Good morning everyone and welcome to the U.S. Embassy’s PEPFAR community grants award ceremony. I would like to offer a special welcome to our implementing partners who have travelled here from outside of Maputo. Thank you all for taking the time to be here today.
The President’s Emergency Plan for AIDS Relief, also known as PEPFAR, is now entering its fifteenth year of bringing hope to millions of people living with or affected by HIV/AIDS across the world. Through PEPFAR and other programs, together with our many partners, we have achieved enormous success on HIV prevention, care, and treatment globally – and while we celebrate these achievements, we also recognize that much work remains to be done.
Many collaborative efforts have contributed to reversing the increase in infection rates and rolling back the spread of HIV/AIDS. Millions of HIV positive people are receiving treatment and living longer; orphans are receiving the care and support they need; HIV positive mothers are giving birth without transmitting the virus to their babies; and families affected by HIV/AIDS are benefiting from income-generating activities supported by the American people.
Mozambique has contributed greatly to these accomplishments. The United States has worked very closely with the Government of Mozambique, local non-governmental organizations, and the Mozambican people in the fight against HIV/AIDS, which currently afflicts about 2.1 million Mozambicans. More than 900,000 children have been orphaned by HIV. Since 2004, the United States has invested more than US$3 billion to combat HIV/AIDS in Mozambique.
The progress that has been made as a joint result of our financial investments and the time and diligent efforts of our many implementing partners is encouraging. Today, there are hundreds of thousands of Mozambicans who are alive because of PEPFAR and our partnership with the Mozambican government and civil society. Three in four Mozambicans receiving treatment receive it because of American support. When PEPFAR began fifteen years ago, only about 5,000 people were on treatment; today almost 1 million Mozambicans receive lifesaving treatment through the PEPFAR program. While an impressive increase, this is still less than 50% of all people living with HIV in the country, illustrating that much work remains to be done. Of particular concern are the many people who leave treatment after beginning it – a problem we hope all of you will help to address in your communities.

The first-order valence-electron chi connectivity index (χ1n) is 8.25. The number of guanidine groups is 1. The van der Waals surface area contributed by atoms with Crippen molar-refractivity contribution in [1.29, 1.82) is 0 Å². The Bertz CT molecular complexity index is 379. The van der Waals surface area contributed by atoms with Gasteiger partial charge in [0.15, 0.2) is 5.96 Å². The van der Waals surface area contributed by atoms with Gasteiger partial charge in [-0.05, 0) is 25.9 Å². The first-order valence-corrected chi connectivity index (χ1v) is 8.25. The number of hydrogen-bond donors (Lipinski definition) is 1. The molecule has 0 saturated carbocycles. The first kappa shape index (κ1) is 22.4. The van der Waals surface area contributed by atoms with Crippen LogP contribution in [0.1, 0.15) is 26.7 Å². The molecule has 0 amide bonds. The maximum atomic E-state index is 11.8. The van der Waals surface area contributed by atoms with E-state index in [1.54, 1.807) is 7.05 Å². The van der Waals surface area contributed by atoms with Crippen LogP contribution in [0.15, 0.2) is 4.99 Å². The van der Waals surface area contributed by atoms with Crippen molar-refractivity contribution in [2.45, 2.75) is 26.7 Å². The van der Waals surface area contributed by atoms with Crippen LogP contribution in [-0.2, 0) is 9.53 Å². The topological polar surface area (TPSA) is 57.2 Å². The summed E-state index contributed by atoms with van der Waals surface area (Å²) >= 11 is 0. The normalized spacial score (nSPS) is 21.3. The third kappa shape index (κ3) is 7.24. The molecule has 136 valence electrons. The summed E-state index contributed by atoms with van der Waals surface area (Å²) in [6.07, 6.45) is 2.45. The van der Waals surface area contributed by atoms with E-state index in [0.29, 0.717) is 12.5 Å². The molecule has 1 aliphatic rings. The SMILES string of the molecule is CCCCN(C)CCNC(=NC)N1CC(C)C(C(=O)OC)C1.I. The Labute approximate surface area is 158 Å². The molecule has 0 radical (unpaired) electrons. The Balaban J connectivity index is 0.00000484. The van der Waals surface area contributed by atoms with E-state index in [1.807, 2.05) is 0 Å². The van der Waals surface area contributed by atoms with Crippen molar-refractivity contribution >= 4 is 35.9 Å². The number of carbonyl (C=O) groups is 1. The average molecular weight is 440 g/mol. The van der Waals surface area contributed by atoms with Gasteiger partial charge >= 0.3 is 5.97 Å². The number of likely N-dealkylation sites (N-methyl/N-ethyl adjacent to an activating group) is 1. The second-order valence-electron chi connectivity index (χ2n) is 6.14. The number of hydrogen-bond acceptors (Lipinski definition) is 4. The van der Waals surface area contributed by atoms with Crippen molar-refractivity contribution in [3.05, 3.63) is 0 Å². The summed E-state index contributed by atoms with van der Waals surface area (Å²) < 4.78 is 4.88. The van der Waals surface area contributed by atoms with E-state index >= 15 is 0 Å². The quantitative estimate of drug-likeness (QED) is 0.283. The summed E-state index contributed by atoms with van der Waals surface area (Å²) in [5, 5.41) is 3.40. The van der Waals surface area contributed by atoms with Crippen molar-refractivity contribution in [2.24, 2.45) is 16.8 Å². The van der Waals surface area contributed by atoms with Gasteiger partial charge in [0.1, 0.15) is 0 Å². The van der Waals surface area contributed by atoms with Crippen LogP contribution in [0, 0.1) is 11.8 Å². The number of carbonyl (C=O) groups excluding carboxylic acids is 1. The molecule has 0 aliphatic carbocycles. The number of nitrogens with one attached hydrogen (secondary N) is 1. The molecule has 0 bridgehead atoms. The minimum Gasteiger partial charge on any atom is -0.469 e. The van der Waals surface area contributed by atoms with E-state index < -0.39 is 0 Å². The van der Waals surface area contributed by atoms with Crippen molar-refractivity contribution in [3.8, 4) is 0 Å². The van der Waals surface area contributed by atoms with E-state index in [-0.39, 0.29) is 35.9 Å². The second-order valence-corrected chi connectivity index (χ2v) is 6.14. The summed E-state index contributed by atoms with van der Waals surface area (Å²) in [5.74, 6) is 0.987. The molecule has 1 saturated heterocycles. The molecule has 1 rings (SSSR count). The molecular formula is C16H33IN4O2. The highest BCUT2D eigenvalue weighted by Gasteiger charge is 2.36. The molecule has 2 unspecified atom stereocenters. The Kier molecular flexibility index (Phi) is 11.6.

The United States provides more than $400 million in annual assistance to Mozambique related to HIV/AIDS. As part of that package, our Embassy team administers grants that support community-based care, treatment, and prevention projects. Each year, these PEPFAR community grants empower local organizations like yours to prevent HIV/AIDS transmission, spread public awareness about the disease, and provide vocational training and income generating activities for people living with or affected by HIV/AIDS. Our partners – many of whom are here today – undertake these crucial activities throughout Mozambique in the districts most severely impacted by the HIV/AIDS epidemic. We are proud to have awarded almost $773,000 to support your impressive work in areas such as providing support services for orphans and vulnerable children, offering adult care and support for people living with HIV/AIDS, and undertaking initiatives to lower adolescent girls’ and young women’s risk of HIV/AIDS infection. The work that has been done through these small grants to date underlines the unique value and role of community organizations in achieving epidemic control. As new grantees, we rely on you to continue this tradition, ensuring that the projects on which you embark directly support prevention and link people to testing, to treatment, and to services.
I take great pride in noting that the services that you all provide to communities are leading to an AIDS Free generation in Mozambique. I congratulate you all on your 2018 Small Grants Awards.